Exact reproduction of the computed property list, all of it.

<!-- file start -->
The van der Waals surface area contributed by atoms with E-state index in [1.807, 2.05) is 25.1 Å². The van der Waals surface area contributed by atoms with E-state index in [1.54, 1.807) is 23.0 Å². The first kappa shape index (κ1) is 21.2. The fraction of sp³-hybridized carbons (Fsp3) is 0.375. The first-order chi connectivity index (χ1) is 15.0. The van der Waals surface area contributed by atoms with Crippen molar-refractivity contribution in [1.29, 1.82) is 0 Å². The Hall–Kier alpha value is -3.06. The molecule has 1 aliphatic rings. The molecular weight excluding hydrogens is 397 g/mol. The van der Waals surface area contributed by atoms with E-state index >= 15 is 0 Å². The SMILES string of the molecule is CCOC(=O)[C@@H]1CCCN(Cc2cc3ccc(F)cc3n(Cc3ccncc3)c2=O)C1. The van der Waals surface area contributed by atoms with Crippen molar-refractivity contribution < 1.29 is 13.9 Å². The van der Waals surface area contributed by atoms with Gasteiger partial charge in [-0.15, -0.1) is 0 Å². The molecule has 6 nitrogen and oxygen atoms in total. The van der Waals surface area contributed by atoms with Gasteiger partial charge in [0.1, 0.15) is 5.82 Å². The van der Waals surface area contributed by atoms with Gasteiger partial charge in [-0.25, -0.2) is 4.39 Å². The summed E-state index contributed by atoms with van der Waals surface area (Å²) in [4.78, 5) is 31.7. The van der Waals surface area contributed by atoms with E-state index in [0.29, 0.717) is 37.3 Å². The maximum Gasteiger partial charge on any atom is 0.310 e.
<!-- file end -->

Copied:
The van der Waals surface area contributed by atoms with E-state index in [1.807, 2.05) is 25.1 Å². The van der Waals surface area contributed by atoms with E-state index in [1.54, 1.807) is 23.0 Å². The first kappa shape index (κ1) is 21.2. The fraction of sp³-hybridized carbons (Fsp3) is 0.375. The first-order chi connectivity index (χ1) is 15.0. The van der Waals surface area contributed by atoms with Crippen molar-refractivity contribution in [1.29, 1.82) is 0 Å². The Hall–Kier alpha value is -3.06. The molecule has 1 aliphatic rings. The molecular weight excluding hydrogens is 397 g/mol. The van der Waals surface area contributed by atoms with E-state index >= 15 is 0 Å². The SMILES string of the molecule is CCOC(=O)[C@@H]1CCCN(Cc2cc3ccc(F)cc3n(Cc3ccncc3)c2=O)C1. The van der Waals surface area contributed by atoms with Crippen molar-refractivity contribution < 1.29 is 13.9 Å². The van der Waals surface area contributed by atoms with Gasteiger partial charge in [-0.15, -0.1) is 0 Å². The molecule has 6 nitrogen and oxygen atoms in total. The van der Waals surface area contributed by atoms with Gasteiger partial charge in [0.1, 0.15) is 5.82 Å². The van der Waals surface area contributed by atoms with Gasteiger partial charge in [-0.25, -0.2) is 4.39 Å². The summed E-state index contributed by atoms with van der Waals surface area (Å²) in [4.78, 5) is 31.7. The van der Waals surface area contributed by atoms with E-state index in [0.29, 0.717) is 37.3 Å². The maximum Gasteiger partial charge on any atom is 0.310 e.